Mark Bradford intuitively constructed The Devil Beating his Wife, a bold and vibrantly colored abstract grid, out of found materials such as merchant posters and permanent wave end papers. Its title refers to a Southern adage describing heavy rain showers falling through bright beams of sunshine, powerfully reflected in the work's color palette. Mark Bradford's monumental work resonates with the experiences of the contemporary city, its fluid assembly, multivalent layering and dynamism, reflecting urban social life's exchange and interplay. The Devil Beating his Wife appears architectural, its myriads of vertical and horizontal planes recalling the urban sprawl of Bradford's home city, Los Angeles. This unique take on Abstract Expressionism's legacy firmly anchors itself in the particularities of place, drawing parallels with Jasper Johns' masterpiece Map (1961). Bradford establishes an artful allegory of society's divisions across lines of class, race and immigration through his multi-colored, distressed and fractured collage surfaces. Indeed, the work intimates the combustive urban violence and destruction of the 1992 LA race riots. Christopher Bedford describes The Devil Beating his Wife, a unique work of raw energy and intricate beauty, as the painting that formally launched Bradford's career.
Bradford's at once intensely premeditates and spontaneously improvises his assembly process in The Devil Beating his Wife, oscillating between painting and collage. He began with a collection of thousands of commercial end papers, designed for use in hair salons; Bradford doctored the thin sheets, scalding each of them along their extremities with a blowtorch. Each of these fragile papers develops their own color, the edges forming dark lines to frame their translucent squares. Bradford then assembled a wealth of these papers across the composition's body, creating linear striations that would be interminable to draw by hand. Chains of squares proliferate vertically and horizontally, interspersed with reproductions of the wave end papers that Bradford has painstakingly photocopied. The resulting effect is a multilayered assembly of translucent and opaque elements in gradations of yellow, beige and gray. Into this collection, Bradford throws heavily soaked, distressed and torn elements from local advertising found in the small radius surrounding his studio in Leimert Park, with the text either unrecognizable or partially obscured in his own unique take on pentimenti. In The Devil Beating his Wife, we can see a large segment from an Absolut Vanilla Vodka ad in the lower right hand corner, drawing an ambiguous or perhaps socially barbed association with the composition. Through this process, Bradford converts his found materials into distinctive media, evoking the unique, dynamic and often explosive cultural interactions witnessed within the city.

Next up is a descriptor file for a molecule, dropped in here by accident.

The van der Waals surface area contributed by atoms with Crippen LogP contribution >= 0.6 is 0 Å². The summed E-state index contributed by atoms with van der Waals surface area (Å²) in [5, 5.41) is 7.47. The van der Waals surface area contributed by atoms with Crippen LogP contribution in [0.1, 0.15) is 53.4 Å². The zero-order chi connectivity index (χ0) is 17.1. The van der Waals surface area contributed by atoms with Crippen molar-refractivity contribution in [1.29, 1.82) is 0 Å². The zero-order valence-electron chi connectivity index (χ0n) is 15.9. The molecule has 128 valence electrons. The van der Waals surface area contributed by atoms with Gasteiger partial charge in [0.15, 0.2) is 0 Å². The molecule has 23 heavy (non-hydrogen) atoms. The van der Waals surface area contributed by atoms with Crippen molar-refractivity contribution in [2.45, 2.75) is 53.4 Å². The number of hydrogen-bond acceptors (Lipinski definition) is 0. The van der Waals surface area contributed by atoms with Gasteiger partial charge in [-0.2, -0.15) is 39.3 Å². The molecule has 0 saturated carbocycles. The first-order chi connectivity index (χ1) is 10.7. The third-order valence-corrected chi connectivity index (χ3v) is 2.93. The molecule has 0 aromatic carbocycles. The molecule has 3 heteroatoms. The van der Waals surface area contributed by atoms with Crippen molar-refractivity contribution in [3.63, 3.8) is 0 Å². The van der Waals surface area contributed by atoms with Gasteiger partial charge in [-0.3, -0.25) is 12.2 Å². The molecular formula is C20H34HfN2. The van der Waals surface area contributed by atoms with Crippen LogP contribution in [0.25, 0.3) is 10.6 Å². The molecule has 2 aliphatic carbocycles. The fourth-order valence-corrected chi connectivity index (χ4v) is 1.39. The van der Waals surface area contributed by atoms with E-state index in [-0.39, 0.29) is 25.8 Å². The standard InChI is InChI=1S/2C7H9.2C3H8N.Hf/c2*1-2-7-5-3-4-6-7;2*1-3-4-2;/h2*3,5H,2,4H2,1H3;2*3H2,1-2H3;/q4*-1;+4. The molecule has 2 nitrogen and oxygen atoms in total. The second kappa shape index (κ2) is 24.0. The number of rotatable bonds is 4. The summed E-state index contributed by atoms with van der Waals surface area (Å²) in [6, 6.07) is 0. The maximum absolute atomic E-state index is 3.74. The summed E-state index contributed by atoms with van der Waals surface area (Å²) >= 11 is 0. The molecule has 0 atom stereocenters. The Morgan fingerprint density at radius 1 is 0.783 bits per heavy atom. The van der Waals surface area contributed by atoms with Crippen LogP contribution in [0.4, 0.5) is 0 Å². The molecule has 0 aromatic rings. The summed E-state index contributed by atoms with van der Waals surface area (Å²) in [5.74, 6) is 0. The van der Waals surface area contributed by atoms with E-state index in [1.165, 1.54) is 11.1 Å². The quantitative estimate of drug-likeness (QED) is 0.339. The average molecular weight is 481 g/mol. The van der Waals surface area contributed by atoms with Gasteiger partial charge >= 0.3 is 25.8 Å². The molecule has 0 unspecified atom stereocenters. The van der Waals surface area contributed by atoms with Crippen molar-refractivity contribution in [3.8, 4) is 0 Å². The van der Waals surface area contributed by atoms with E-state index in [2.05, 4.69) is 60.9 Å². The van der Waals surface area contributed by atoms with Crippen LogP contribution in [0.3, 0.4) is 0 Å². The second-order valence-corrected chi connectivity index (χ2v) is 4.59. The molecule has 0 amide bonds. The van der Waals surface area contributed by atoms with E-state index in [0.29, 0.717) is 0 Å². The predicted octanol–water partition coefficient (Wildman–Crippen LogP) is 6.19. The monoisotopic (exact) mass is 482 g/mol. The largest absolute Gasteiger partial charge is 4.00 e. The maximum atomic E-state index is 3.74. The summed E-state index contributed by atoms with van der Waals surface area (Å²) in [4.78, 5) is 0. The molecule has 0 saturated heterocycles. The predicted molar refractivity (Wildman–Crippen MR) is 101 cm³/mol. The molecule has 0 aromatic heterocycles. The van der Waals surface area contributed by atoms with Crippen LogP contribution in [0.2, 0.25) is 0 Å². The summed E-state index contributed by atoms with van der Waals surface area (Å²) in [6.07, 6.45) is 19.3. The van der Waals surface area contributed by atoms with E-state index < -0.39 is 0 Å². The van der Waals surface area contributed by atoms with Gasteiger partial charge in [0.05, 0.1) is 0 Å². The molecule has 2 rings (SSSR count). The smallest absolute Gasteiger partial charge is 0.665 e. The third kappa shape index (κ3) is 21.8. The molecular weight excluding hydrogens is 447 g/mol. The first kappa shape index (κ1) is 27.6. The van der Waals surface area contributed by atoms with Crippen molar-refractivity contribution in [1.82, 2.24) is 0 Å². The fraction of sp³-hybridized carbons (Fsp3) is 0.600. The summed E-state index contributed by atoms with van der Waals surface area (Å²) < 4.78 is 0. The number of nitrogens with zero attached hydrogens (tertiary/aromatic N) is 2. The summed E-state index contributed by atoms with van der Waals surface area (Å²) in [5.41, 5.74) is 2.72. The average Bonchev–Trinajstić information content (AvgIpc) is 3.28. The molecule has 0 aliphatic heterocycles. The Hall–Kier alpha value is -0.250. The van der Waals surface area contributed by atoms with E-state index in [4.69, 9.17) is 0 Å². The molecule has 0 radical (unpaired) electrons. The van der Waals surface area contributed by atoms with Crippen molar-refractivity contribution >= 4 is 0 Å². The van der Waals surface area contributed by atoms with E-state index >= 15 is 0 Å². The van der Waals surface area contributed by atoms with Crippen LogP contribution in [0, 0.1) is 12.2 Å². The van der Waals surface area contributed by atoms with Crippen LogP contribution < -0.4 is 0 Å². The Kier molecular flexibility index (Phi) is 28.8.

Bradford's practice uniquely meditates on the urban environment, introducing fragments of real life onto his paintings' surfaces. In The Devil Beating his Wife, he does this by combining materials that reinforce his commitment to the local, re-presenting those social interactions and marginalized communities that modern art least frequently depicts. In spite of Bradford owing a formal debt to American abstract artists such as Newman, Pollock and Rothko, in The Devil Beating his Wife he desires to formulate a visual language that, no matter how masterful or monumental, remains socially grounded.